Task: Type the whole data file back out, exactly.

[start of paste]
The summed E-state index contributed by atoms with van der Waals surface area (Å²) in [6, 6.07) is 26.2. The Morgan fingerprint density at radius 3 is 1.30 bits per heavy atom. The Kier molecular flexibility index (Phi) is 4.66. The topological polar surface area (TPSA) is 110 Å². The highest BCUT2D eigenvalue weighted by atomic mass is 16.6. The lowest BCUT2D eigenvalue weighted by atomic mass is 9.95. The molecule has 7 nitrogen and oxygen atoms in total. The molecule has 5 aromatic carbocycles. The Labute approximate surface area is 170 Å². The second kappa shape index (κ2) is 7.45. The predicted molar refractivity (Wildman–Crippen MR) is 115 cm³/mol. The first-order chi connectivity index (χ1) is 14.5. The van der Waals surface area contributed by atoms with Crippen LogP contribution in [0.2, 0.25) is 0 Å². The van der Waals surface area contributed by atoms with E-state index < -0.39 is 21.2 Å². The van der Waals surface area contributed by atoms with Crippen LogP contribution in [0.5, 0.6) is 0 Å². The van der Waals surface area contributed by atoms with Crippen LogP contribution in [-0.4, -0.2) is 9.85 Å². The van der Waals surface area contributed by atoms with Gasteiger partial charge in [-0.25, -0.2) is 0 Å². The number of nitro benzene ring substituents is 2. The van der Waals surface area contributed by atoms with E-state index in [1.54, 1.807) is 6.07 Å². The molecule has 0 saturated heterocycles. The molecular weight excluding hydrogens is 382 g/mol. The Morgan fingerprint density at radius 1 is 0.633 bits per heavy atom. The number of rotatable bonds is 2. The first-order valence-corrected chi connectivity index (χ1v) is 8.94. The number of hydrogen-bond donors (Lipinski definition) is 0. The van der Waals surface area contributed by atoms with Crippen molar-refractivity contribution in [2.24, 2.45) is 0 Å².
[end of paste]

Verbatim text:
The summed E-state index contributed by atoms with van der Waals surface area (Å²) in [6, 6.07) is 26.2. The Morgan fingerprint density at radius 3 is 1.30 bits per heavy atom. The Kier molecular flexibility index (Phi) is 4.66. The topological polar surface area (TPSA) is 110 Å². The highest BCUT2D eigenvalue weighted by atomic mass is 16.6. The lowest BCUT2D eigenvalue weighted by atomic mass is 9.95. The molecule has 7 nitrogen and oxygen atoms in total. The molecule has 5 aromatic carbocycles. The Labute approximate surface area is 170 Å². The second kappa shape index (κ2) is 7.45. The predicted molar refractivity (Wildman–Crippen MR) is 115 cm³/mol. The first-order chi connectivity index (χ1) is 14.5. The van der Waals surface area contributed by atoms with Crippen LogP contribution in [0.2, 0.25) is 0 Å². The van der Waals surface area contributed by atoms with E-state index < -0.39 is 21.2 Å². The van der Waals surface area contributed by atoms with Crippen LogP contribution in [0.5, 0.6) is 0 Å². The van der Waals surface area contributed by atoms with Crippen LogP contribution in [-0.4, -0.2) is 9.85 Å². The van der Waals surface area contributed by atoms with Gasteiger partial charge in [-0.25, -0.2) is 0 Å². The number of nitro benzene ring substituents is 2. The van der Waals surface area contributed by atoms with E-state index in [1.54, 1.807) is 6.07 Å². The molecule has 0 saturated heterocycles. The molecular weight excluding hydrogens is 382 g/mol. The Morgan fingerprint density at radius 1 is 0.633 bits per heavy atom. The number of rotatable bonds is 2. The first-order valence-corrected chi connectivity index (χ1v) is 8.94. The number of hydrogen-bond donors (Lipinski definition) is 0. The van der Waals surface area contributed by atoms with Crippen molar-refractivity contribution in [2.24, 2.45) is 0 Å².